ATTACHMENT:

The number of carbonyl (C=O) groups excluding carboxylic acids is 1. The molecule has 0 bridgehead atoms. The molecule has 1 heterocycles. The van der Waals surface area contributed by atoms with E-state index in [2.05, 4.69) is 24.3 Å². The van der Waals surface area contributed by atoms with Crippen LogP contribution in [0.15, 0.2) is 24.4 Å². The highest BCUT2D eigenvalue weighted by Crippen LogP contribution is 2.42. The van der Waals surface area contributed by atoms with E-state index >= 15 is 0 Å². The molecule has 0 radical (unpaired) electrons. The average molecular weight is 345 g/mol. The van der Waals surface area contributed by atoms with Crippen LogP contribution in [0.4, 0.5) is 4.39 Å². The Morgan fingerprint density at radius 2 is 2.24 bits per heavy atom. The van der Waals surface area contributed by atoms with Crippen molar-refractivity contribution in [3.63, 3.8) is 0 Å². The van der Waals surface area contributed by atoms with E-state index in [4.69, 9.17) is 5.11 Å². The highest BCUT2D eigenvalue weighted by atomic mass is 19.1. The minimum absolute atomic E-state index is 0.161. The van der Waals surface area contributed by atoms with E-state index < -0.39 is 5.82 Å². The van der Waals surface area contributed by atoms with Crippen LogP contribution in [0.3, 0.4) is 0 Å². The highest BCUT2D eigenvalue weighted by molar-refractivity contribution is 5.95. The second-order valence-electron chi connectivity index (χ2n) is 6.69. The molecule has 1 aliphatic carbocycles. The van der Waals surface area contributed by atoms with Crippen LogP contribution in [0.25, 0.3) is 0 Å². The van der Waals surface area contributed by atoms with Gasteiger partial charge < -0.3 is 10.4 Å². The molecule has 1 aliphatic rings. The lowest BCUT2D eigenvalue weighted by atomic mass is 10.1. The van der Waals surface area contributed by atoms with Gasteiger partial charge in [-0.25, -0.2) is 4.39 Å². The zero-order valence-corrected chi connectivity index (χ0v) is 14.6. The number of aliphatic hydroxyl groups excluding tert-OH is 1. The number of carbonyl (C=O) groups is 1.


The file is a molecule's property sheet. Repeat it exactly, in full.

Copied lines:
The number of carbonyl (C=O) groups excluding carboxylic acids is 1. The molecule has 0 bridgehead atoms. The molecule has 1 heterocycles. The van der Waals surface area contributed by atoms with E-state index in [2.05, 4.69) is 24.3 Å². The van der Waals surface area contributed by atoms with Crippen LogP contribution in [0.15, 0.2) is 24.4 Å². The highest BCUT2D eigenvalue weighted by Crippen LogP contribution is 2.42. The van der Waals surface area contributed by atoms with E-state index >= 15 is 0 Å². The molecule has 0 radical (unpaired) electrons. The average molecular weight is 345 g/mol. The van der Waals surface area contributed by atoms with Crippen LogP contribution in [0.4, 0.5) is 4.39 Å². The Morgan fingerprint density at radius 2 is 2.24 bits per heavy atom. The van der Waals surface area contributed by atoms with Crippen molar-refractivity contribution in [3.63, 3.8) is 0 Å². The van der Waals surface area contributed by atoms with E-state index in [4.69, 9.17) is 5.11 Å². The highest BCUT2D eigenvalue weighted by atomic mass is 19.1. The minimum absolute atomic E-state index is 0.161. The van der Waals surface area contributed by atoms with E-state index < -0.39 is 5.82 Å². The van der Waals surface area contributed by atoms with Crippen LogP contribution in [0.3, 0.4) is 0 Å². The highest BCUT2D eigenvalue weighted by molar-refractivity contribution is 5.95. The second-order valence-electron chi connectivity index (χ2n) is 6.69. The molecule has 1 aliphatic carbocycles. The van der Waals surface area contributed by atoms with Crippen LogP contribution in [0.25, 0.3) is 0 Å². The van der Waals surface area contributed by atoms with Gasteiger partial charge < -0.3 is 10.4 Å². The molecule has 1 aliphatic rings. The lowest BCUT2D eigenvalue weighted by atomic mass is 10.1. The van der Waals surface area contributed by atoms with Gasteiger partial charge in [-0.25, -0.2) is 4.39 Å². The zero-order valence-corrected chi connectivity index (χ0v) is 14.6. The number of aliphatic hydroxyl groups excluding tert-OH is 1. The number of carbonyl (C=O) groups is 1.